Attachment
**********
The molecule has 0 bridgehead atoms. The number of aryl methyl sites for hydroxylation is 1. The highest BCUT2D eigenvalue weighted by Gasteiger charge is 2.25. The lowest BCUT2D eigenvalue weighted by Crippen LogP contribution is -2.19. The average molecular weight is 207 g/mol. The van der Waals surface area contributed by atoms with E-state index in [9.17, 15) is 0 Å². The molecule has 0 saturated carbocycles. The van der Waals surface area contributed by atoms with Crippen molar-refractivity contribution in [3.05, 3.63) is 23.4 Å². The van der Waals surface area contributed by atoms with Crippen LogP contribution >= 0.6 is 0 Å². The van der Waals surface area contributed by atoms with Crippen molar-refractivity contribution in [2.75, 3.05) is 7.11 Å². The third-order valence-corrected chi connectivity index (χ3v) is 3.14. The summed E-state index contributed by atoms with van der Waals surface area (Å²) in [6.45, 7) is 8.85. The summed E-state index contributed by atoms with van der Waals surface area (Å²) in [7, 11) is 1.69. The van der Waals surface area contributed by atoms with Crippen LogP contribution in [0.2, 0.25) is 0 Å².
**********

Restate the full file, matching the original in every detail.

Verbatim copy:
The molecule has 0 bridgehead atoms. The number of aryl methyl sites for hydroxylation is 1. The highest BCUT2D eigenvalue weighted by Gasteiger charge is 2.25. The lowest BCUT2D eigenvalue weighted by Crippen LogP contribution is -2.19. The average molecular weight is 207 g/mol. The van der Waals surface area contributed by atoms with E-state index in [9.17, 15) is 0 Å². The molecule has 0 saturated carbocycles. The van der Waals surface area contributed by atoms with Crippen molar-refractivity contribution in [3.05, 3.63) is 23.4 Å². The van der Waals surface area contributed by atoms with Crippen LogP contribution >= 0.6 is 0 Å². The van der Waals surface area contributed by atoms with Crippen molar-refractivity contribution in [2.75, 3.05) is 7.11 Å². The third-order valence-corrected chi connectivity index (χ3v) is 3.14. The summed E-state index contributed by atoms with van der Waals surface area (Å²) in [6.45, 7) is 8.85. The summed E-state index contributed by atoms with van der Waals surface area (Å²) in [7, 11) is 1.69. The van der Waals surface area contributed by atoms with Crippen LogP contribution in [0.2, 0.25) is 0 Å².